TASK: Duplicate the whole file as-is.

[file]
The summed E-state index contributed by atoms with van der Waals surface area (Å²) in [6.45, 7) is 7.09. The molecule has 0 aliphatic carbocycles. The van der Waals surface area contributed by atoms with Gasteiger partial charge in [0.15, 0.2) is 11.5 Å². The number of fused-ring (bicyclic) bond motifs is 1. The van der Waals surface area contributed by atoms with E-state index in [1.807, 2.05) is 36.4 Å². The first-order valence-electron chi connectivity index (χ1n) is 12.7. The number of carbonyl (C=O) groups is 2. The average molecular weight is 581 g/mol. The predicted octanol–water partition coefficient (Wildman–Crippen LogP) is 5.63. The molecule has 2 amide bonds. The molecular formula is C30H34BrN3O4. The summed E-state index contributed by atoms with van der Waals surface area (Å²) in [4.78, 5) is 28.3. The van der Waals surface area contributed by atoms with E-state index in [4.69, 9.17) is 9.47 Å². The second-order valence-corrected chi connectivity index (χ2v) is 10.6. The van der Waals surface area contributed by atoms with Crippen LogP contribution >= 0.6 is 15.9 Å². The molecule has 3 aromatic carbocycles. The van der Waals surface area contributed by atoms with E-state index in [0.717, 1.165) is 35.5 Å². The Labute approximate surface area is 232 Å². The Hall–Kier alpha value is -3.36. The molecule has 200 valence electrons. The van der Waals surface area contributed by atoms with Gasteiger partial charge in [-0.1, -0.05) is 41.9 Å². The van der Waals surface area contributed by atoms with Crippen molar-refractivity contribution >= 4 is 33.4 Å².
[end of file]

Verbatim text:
The summed E-state index contributed by atoms with van der Waals surface area (Å²) in [6.45, 7) is 7.09. The molecule has 0 aliphatic carbocycles. The van der Waals surface area contributed by atoms with Gasteiger partial charge in [0.15, 0.2) is 11.5 Å². The number of fused-ring (bicyclic) bond motifs is 1. The van der Waals surface area contributed by atoms with E-state index in [1.807, 2.05) is 36.4 Å². The first-order valence-electron chi connectivity index (χ1n) is 12.7. The number of carbonyl (C=O) groups is 2. The average molecular weight is 581 g/mol. The predicted octanol–water partition coefficient (Wildman–Crippen LogP) is 5.63. The molecule has 2 amide bonds. The molecular formula is C30H34BrN3O4. The summed E-state index contributed by atoms with van der Waals surface area (Å²) in [4.78, 5) is 28.3. The van der Waals surface area contributed by atoms with E-state index in [4.69, 9.17) is 9.47 Å². The second-order valence-corrected chi connectivity index (χ2v) is 10.6. The van der Waals surface area contributed by atoms with Crippen LogP contribution >= 0.6 is 15.9 Å². The molecule has 3 aromatic carbocycles. The van der Waals surface area contributed by atoms with E-state index in [0.717, 1.165) is 35.5 Å². The Labute approximate surface area is 232 Å². The Hall–Kier alpha value is -3.36. The molecule has 200 valence electrons. The van der Waals surface area contributed by atoms with Gasteiger partial charge in [-0.1, -0.05) is 41.9 Å². The van der Waals surface area contributed by atoms with Crippen molar-refractivity contribution >= 4 is 33.4 Å².